How Does Gout Affect the Body?
Gout can cause uncomfortable symptoms (especially such as intense and sudden pain) in the affected joint. There are also some complications associated with this kind of arthritis. Some treatments are available, though there is a chance for it to become chronic. How does it affect the body?
The excess accumulation of needle-like crystals (uric acid) in the joint is the main reason behind gouty arthritis. Uric acid itself is produced from purines. And there are some foods rich in purines – see more in this section!
Excess purines from foods that we eat are normally removed from the body when they pass through kidneys, and then go away with urine when we pee. But due to certain conditions, the body fails to control the normal levels of uric acid in the blood.
The uric acid level increases when the body get more intakes of purines (you can get them from foods that you eat, as noted before) or/and when the kidneys doesn’t work optimal in removing the uric acid from bloodstream.
Many health problems that affect the performance of the kidneys may increase the risk of gout. These include: diabetes, hypertension (high blood pressure), hyperglycemia (high blood sugar), and other disorders/ diseases related to the function of the kidneys.
The excess uric acid can cause the depositions of urate crystals in certain parts of the body, most likely in the larger joints of big toe, increasing the risk of inflammation. In severe case, these crystal build-ups may cause lumps in the affected joints, see the picture below (picture credit to HSS).
Many times, people with gout don’t realize that they have it until the symptoms occur. Typically, the symptoms strike suddenly. At first it usually affects only one joint. But as the disease progresses, several joints can be affected.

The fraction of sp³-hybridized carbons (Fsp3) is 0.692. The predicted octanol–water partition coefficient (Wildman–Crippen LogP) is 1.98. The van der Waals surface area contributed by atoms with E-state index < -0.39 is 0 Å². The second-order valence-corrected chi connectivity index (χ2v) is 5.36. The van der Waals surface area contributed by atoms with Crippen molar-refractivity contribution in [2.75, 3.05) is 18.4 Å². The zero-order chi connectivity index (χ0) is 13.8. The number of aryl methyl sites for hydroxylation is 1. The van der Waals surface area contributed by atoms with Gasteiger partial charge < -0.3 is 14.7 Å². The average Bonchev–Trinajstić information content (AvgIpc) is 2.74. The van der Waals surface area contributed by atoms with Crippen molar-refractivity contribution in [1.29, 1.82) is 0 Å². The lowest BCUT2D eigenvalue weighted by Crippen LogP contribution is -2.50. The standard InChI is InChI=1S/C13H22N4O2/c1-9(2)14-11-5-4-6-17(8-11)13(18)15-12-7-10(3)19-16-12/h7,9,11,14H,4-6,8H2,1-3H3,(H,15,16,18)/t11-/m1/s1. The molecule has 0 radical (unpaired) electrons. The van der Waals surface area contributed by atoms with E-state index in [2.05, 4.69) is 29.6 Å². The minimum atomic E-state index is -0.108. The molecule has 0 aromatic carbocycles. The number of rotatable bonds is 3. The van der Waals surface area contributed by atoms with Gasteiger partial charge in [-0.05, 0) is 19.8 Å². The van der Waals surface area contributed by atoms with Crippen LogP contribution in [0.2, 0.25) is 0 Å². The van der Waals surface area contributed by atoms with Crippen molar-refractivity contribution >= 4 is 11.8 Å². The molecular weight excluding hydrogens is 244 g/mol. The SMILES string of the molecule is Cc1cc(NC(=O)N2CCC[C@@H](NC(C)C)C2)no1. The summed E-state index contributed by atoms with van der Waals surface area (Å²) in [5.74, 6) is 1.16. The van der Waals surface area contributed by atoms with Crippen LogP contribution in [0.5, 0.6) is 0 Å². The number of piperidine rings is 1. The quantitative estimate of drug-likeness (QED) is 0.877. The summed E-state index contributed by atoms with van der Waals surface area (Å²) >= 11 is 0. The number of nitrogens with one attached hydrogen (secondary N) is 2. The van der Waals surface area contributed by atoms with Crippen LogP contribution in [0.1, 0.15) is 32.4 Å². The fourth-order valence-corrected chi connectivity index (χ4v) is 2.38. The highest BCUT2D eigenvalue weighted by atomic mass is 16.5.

Again, most commonly gout occurs in the big toe’s joint, the site of where usually the disease occurs in the first attack. Ankles and knees, and some small joints in the feet are other targets.
Sometime the disease also can be found in hand (especially elbow) and wrist. There is a chance for the disease to affect other joints of the body, too. Below is a picture of common sites affected by gouty arthritis (image credit to HSS).
Within hours, the affected joint during flare-up can be:
- Having increased temperature, it can be relatively warmer than usual when you touch it.
- Or stiff.
In the first attack, the affected joint is relatively easier to be treated if compared to the next flares of gout at the advanced stage. As the disease becomes worse, the symptoms can last longer and become more painful, a stage of when the lifestyle approaches is usually not enough for coping.
Gout can coexist with other kinds of arthritis. For instance, it can be found in people with osteoarthritis, a most common arthritis. When it coexists with osteoarthritis, it is more likely to be found in the joints of the finger. See also osteoarthritis in the fingers!
The progression of gout may vary from one sufferer to another. But in general, it is classified into the following 4 major stages.
It is the period of when sufferer has increased uric acid levels in the blood, but without gout or kidney disease. High uric acid is commonly not considered as gout until the symptoms of gout occur.
This is the time of when the first attack of gout is noticed. It is also called as the first acute gout attack. Initially, gout usually causes sudden pain and tenderness in one joint, as noted before. Then within hours, the classic inflammation symptoms such as redness, heat, and swelling may also appear.
An interesting fact, the first attack could go away spontaneously even without treatment. Without treatment, the first flare gets its peak level about 1-2 days, and then will gradually subside a few days afterward.
This is the interval phase between the first attack and other attacks before eventually going into the advanced stage of the disease. In other words, it is the phase of when you feel normal after the first attack but still you are greater risk of getting ‘recurrence attack’.
The time of when the second attack occurs can vary. A person with gout could have the second attack about a year, 2 years, 5 years, or longer after the first attack. In this phase, many suffers are more likely to less aware to the disease. They may think that their disease has completely gone and tend to not follow the treatment plan.
The good news, some sufferers never experience the second attack. And luckily, gout may be the most treatable arthritis, though the pain from gout can be extremely painful.